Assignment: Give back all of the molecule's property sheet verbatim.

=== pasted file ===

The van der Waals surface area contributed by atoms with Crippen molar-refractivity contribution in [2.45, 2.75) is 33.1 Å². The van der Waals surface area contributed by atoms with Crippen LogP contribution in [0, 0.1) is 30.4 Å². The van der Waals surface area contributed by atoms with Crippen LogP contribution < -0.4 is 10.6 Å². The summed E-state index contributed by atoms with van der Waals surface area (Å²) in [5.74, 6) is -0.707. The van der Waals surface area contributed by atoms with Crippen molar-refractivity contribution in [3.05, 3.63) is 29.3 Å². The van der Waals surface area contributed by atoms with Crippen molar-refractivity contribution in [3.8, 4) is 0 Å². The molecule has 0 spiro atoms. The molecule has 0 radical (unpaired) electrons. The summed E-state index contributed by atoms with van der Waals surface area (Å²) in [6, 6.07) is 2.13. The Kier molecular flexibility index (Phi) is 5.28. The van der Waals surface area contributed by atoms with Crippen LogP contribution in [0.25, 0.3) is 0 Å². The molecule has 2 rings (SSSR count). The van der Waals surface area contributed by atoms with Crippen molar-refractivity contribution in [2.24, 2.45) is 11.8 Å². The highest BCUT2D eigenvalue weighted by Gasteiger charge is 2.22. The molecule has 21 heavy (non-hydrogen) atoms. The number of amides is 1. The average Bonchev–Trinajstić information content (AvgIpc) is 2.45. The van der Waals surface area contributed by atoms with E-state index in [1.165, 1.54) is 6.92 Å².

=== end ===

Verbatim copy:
The van der Waals surface area contributed by atoms with Crippen molar-refractivity contribution in [2.45, 2.75) is 33.1 Å². The van der Waals surface area contributed by atoms with Crippen LogP contribution in [0, 0.1) is 30.4 Å². The van der Waals surface area contributed by atoms with Crippen LogP contribution < -0.4 is 10.6 Å². The summed E-state index contributed by atoms with van der Waals surface area (Å²) in [5.74, 6) is -0.707. The van der Waals surface area contributed by atoms with Crippen molar-refractivity contribution in [3.05, 3.63) is 29.3 Å². The van der Waals surface area contributed by atoms with Crippen molar-refractivity contribution in [3.8, 4) is 0 Å². The molecule has 0 spiro atoms. The molecule has 0 radical (unpaired) electrons. The summed E-state index contributed by atoms with van der Waals surface area (Å²) in [6, 6.07) is 2.13. The Kier molecular flexibility index (Phi) is 5.28. The van der Waals surface area contributed by atoms with Crippen LogP contribution in [0.25, 0.3) is 0 Å². The molecule has 2 rings (SSSR count). The van der Waals surface area contributed by atoms with Crippen molar-refractivity contribution in [2.24, 2.45) is 11.8 Å². The highest BCUT2D eigenvalue weighted by Gasteiger charge is 2.22. The molecule has 21 heavy (non-hydrogen) atoms. The number of amides is 1. The average Bonchev–Trinajstić information content (AvgIpc) is 2.45. The van der Waals surface area contributed by atoms with E-state index in [1.165, 1.54) is 6.92 Å².